AN ENGAGED BUDDHIST RESPONSE TO JOHN RAWLS'S THE LAW OF PEOPLES
Author: King, Sallie B.
Source: Journal of Religious Ethics, Volume 34, Number 4, December 2006 , pp. 637-661(25)
In The Law of Peoples, John Rawls proposes a set of principles for international relations, his “Law of Peoples.” He calls this Law a “realistic utopia,” and invites consideration of this Law from the perspectives of non-Western cultures. This paper considers Rawls's Law from the perspective of Engaged Buddhism, the contemporary form of socially and politically activist Buddhism. We find that Engaged Buddhists would be largely in sympathy with Rawls's proposals. There are differences, however: Rawls builds his view from the idea of independent nation–states, while the Buddhists see the world more in terms of a single humankind, the members being highly interdependent with one another, and also with the physical world. The Buddhists would also push harder than Rawls for global structures building multilateralism, restrict more severely justifications for war and behavior in war, stress economic justice more heavily, and insist on all the human rights in the Universal Declaration of Human Rights.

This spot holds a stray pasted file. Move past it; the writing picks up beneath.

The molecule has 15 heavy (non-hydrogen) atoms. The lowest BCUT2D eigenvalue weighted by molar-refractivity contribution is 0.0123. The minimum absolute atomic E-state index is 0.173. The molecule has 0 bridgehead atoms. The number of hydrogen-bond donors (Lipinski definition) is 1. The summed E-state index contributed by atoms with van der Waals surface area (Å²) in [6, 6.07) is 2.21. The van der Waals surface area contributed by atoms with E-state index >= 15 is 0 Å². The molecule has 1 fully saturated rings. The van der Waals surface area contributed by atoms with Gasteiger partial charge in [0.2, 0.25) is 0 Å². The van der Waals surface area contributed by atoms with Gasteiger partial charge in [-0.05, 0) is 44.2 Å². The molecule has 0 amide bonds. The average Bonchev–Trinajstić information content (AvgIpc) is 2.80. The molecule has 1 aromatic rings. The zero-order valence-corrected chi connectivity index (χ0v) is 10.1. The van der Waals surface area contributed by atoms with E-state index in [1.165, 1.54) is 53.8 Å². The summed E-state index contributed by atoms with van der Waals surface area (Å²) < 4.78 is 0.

Document Type: Research Article
Affiliations: James Madison University
Publication date: December 1, 2006